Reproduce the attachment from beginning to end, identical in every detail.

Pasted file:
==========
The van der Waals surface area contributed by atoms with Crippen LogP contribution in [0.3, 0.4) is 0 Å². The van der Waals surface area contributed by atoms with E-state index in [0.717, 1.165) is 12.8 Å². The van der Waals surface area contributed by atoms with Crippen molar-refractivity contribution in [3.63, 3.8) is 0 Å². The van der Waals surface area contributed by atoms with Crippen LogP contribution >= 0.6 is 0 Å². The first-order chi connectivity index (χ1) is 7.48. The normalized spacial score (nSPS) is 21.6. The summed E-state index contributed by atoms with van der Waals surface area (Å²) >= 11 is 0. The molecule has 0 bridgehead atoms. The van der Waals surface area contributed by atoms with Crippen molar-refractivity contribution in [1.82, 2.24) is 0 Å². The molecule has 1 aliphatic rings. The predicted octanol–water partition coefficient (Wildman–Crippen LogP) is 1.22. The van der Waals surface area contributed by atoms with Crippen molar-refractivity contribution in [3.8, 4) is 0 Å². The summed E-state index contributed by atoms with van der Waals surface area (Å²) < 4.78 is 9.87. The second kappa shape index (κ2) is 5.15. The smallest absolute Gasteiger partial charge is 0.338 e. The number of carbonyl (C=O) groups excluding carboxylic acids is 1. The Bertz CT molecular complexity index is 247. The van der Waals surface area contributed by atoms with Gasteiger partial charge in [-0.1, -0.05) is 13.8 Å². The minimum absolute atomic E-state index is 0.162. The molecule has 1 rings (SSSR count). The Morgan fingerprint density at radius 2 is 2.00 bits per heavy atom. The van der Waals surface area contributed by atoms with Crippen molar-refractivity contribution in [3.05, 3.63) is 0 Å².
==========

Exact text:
The van der Waals surface area contributed by atoms with Crippen LogP contribution in [0.3, 0.4) is 0 Å². The van der Waals surface area contributed by atoms with E-state index in [0.717, 1.165) is 12.8 Å². The van der Waals surface area contributed by atoms with Crippen molar-refractivity contribution in [3.63, 3.8) is 0 Å². The van der Waals surface area contributed by atoms with Crippen LogP contribution >= 0.6 is 0 Å². The first-order chi connectivity index (χ1) is 7.48. The normalized spacial score (nSPS) is 21.6. The summed E-state index contributed by atoms with van der Waals surface area (Å²) >= 11 is 0. The molecule has 0 bridgehead atoms. The van der Waals surface area contributed by atoms with Crippen molar-refractivity contribution in [1.82, 2.24) is 0 Å². The molecule has 1 aliphatic rings. The predicted octanol–water partition coefficient (Wildman–Crippen LogP) is 1.22. The van der Waals surface area contributed by atoms with Crippen molar-refractivity contribution in [3.8, 4) is 0 Å². The summed E-state index contributed by atoms with van der Waals surface area (Å²) < 4.78 is 9.87. The second kappa shape index (κ2) is 5.15. The smallest absolute Gasteiger partial charge is 0.338 e. The number of carbonyl (C=O) groups excluding carboxylic acids is 1. The Bertz CT molecular complexity index is 247. The van der Waals surface area contributed by atoms with Gasteiger partial charge in [-0.1, -0.05) is 13.8 Å². The minimum absolute atomic E-state index is 0.162. The molecule has 1 rings (SSSR count). The Morgan fingerprint density at radius 2 is 2.00 bits per heavy atom. The van der Waals surface area contributed by atoms with Crippen molar-refractivity contribution in [3.05, 3.63) is 0 Å².